There are many aspects of liturgical prayer that are absent in that mode of prayer that involve the body. For instance, the normal posture for liturgical prayer is standing. In the Benedictine tradition one stands during much of the office, although one sits on a perch in one's stall during the recitation of the psalms. One bows at the "Gloria Patri" and makes the sign of the cross at the Gospel Canticle.
Usually in liturgical we face the altar or some image of the Lord (a crucifix, for instance). Normally we are in an oratory. Since we can't all go to Church, many of us have an oratory set up in our "domestic churches." That might be an appropriate place to pray the office. In the recent movie about the Carthusians, Into Great Silence, that the monks prayed kneeling in a private oratory in their rooms facing a crucifix. I at least face an image of the Sacred Heart (the same one that is to the left on my blog), although I'm still sitting in a comfy chair.
The other thing that a silent or whispered recitation abstracts from the "normal" celebration of the Office is music. The psalms are meant to be sung. When we just sit there and "pray" with our minds, we are not involving the body at all. When we just whisper we may be involving the body (the lips), but we aren't involving the body as it is meant to pray--with music.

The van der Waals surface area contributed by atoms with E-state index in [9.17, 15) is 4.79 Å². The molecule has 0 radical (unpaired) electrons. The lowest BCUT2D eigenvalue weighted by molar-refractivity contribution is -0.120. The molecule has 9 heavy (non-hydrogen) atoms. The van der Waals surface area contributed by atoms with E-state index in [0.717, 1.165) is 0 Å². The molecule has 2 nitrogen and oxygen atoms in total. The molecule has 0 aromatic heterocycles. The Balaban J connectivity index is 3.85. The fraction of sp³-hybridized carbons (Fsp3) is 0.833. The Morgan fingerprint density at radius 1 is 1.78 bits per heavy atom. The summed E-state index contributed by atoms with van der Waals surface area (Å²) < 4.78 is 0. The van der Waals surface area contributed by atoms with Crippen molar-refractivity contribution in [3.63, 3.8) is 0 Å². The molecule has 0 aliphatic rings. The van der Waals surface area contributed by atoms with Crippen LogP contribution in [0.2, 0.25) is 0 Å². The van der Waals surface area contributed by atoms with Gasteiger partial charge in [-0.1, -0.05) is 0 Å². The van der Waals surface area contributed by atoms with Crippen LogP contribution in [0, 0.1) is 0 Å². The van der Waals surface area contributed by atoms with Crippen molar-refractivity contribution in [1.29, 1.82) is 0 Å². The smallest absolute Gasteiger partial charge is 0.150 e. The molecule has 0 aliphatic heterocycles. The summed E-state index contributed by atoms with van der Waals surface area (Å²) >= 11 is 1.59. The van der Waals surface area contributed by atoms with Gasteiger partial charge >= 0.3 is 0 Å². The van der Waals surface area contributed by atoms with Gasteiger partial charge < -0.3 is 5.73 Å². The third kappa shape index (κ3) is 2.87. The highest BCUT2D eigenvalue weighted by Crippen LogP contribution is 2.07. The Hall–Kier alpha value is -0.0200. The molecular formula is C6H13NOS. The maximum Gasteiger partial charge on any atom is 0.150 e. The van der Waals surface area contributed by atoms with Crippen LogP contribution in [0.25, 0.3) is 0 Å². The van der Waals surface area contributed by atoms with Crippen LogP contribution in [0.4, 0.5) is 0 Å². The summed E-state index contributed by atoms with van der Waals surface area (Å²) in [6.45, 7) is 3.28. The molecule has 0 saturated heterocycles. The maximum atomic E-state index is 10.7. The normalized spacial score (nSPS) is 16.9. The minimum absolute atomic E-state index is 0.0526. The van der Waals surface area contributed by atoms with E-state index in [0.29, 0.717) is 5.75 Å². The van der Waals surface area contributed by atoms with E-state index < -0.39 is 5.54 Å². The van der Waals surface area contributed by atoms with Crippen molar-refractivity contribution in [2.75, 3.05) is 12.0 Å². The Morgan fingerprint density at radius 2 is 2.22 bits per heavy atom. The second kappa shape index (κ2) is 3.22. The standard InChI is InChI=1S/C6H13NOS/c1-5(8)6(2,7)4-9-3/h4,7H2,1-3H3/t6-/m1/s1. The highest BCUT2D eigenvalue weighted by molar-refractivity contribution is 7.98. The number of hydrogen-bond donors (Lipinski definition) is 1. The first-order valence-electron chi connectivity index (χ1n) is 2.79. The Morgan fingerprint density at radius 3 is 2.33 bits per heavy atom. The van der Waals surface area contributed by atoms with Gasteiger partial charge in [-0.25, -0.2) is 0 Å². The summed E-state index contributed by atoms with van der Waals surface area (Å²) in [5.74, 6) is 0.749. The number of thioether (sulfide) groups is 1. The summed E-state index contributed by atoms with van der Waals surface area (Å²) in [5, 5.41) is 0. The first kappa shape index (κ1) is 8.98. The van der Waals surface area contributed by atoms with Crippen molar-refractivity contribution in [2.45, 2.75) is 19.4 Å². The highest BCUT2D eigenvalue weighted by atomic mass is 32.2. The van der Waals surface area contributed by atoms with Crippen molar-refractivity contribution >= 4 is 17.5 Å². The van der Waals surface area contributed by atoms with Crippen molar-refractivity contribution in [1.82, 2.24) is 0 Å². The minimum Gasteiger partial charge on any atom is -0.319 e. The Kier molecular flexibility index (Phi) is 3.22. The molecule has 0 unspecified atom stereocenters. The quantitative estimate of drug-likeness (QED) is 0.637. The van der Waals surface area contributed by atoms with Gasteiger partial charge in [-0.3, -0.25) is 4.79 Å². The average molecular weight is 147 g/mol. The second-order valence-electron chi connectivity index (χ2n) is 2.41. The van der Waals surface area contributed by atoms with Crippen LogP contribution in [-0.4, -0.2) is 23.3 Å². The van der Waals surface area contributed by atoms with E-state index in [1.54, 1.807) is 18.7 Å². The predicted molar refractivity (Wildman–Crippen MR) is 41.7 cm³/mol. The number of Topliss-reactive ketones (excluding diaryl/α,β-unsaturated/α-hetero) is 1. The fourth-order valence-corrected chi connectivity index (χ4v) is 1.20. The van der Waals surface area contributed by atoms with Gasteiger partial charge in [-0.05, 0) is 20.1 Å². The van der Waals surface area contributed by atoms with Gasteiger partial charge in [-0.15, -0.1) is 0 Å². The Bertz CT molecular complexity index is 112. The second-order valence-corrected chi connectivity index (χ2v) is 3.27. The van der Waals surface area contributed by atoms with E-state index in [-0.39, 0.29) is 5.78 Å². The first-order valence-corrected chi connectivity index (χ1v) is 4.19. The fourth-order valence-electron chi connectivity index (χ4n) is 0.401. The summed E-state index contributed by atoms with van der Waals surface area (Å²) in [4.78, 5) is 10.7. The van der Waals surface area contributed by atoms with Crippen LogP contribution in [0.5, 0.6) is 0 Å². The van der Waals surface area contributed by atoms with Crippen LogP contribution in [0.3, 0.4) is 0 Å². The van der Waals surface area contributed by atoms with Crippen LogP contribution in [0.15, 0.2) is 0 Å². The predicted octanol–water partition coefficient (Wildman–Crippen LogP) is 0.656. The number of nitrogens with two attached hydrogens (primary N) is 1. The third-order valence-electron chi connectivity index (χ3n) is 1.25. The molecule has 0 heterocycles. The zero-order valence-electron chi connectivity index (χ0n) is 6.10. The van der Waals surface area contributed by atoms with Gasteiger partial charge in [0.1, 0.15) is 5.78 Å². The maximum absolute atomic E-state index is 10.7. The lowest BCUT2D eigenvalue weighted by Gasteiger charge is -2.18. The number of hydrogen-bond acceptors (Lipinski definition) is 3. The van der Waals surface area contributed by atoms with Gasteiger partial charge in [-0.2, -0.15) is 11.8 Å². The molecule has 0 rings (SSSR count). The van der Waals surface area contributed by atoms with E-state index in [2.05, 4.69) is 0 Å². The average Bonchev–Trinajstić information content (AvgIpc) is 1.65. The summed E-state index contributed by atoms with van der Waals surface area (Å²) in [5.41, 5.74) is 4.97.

Finally, the Office is the consummate corporate act of worship: it is meant to be prayed in a group. I know the private recitation developed in order to make missionary activity easier, but one wonders whether efficiency ought to be the only criterion for missionary activity. I mean, what might have been the missionary effect if the missionaries had traveled in groups and sung the office together. They may not have been as mobile or gone as far, but the very witness of the Body of Christ in worship may have had a deeper affect than simply proclaiming the Word with a purely private and hidden piety.
One of my criticisms of the Jesuits is their tendency to interiorize their spiritual life so much that there is no obvious manifestation of their devotion to God in their bodily life beyond Mass (which is itself often celebrated in a cerebral way). Ignatius' decision to allow private recitation of the office rather than corporate may have allowed for missionary mobility, but did we pay a price in a sense of the bodily and corporate nature of Christian worship? Might a more bodily spirituality have make some Jesuits more open to and receptive of John Paul II's theology of the body?